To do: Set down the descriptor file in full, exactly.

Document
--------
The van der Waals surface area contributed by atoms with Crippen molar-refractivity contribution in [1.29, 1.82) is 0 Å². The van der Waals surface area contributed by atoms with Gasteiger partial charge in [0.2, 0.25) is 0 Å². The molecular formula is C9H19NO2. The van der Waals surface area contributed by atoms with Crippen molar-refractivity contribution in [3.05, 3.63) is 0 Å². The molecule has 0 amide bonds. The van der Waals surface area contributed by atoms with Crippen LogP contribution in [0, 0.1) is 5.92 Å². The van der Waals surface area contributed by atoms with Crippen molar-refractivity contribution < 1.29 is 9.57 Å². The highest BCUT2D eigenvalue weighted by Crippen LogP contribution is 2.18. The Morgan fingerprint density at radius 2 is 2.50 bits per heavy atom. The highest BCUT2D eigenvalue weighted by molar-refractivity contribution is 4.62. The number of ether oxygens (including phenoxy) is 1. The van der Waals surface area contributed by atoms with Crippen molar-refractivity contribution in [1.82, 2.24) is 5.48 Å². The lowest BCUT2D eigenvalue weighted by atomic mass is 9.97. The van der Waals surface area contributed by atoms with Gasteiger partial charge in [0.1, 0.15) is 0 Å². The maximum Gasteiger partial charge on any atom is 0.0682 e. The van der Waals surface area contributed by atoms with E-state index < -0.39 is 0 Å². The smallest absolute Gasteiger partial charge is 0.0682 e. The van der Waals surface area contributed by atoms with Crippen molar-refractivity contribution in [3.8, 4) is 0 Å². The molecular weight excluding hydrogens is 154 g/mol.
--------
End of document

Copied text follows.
The van der Waals surface area contributed by atoms with Crippen molar-refractivity contribution in [1.29, 1.82) is 0 Å². The van der Waals surface area contributed by atoms with Gasteiger partial charge in [0.2, 0.25) is 0 Å². The molecular formula is C9H19NO2. The van der Waals surface area contributed by atoms with Crippen molar-refractivity contribution in [3.05, 3.63) is 0 Å². The molecule has 0 amide bonds. The van der Waals surface area contributed by atoms with Crippen LogP contribution in [0, 0.1) is 5.92 Å². The van der Waals surface area contributed by atoms with Crippen molar-refractivity contribution < 1.29 is 9.57 Å². The highest BCUT2D eigenvalue weighted by Crippen LogP contribution is 2.18. The Morgan fingerprint density at radius 2 is 2.50 bits per heavy atom. The highest BCUT2D eigenvalue weighted by molar-refractivity contribution is 4.62. The number of ether oxygens (including phenoxy) is 1. The van der Waals surface area contributed by atoms with Crippen molar-refractivity contribution in [1.82, 2.24) is 5.48 Å². The lowest BCUT2D eigenvalue weighted by atomic mass is 9.97. The van der Waals surface area contributed by atoms with Gasteiger partial charge in [0.1, 0.15) is 0 Å². The maximum Gasteiger partial charge on any atom is 0.0682 e. The van der Waals surface area contributed by atoms with E-state index < -0.39 is 0 Å². The smallest absolute Gasteiger partial charge is 0.0682 e. The van der Waals surface area contributed by atoms with Crippen molar-refractivity contribution in [3.8, 4) is 0 Å². The molecular weight excluding hydrogens is 154 g/mol.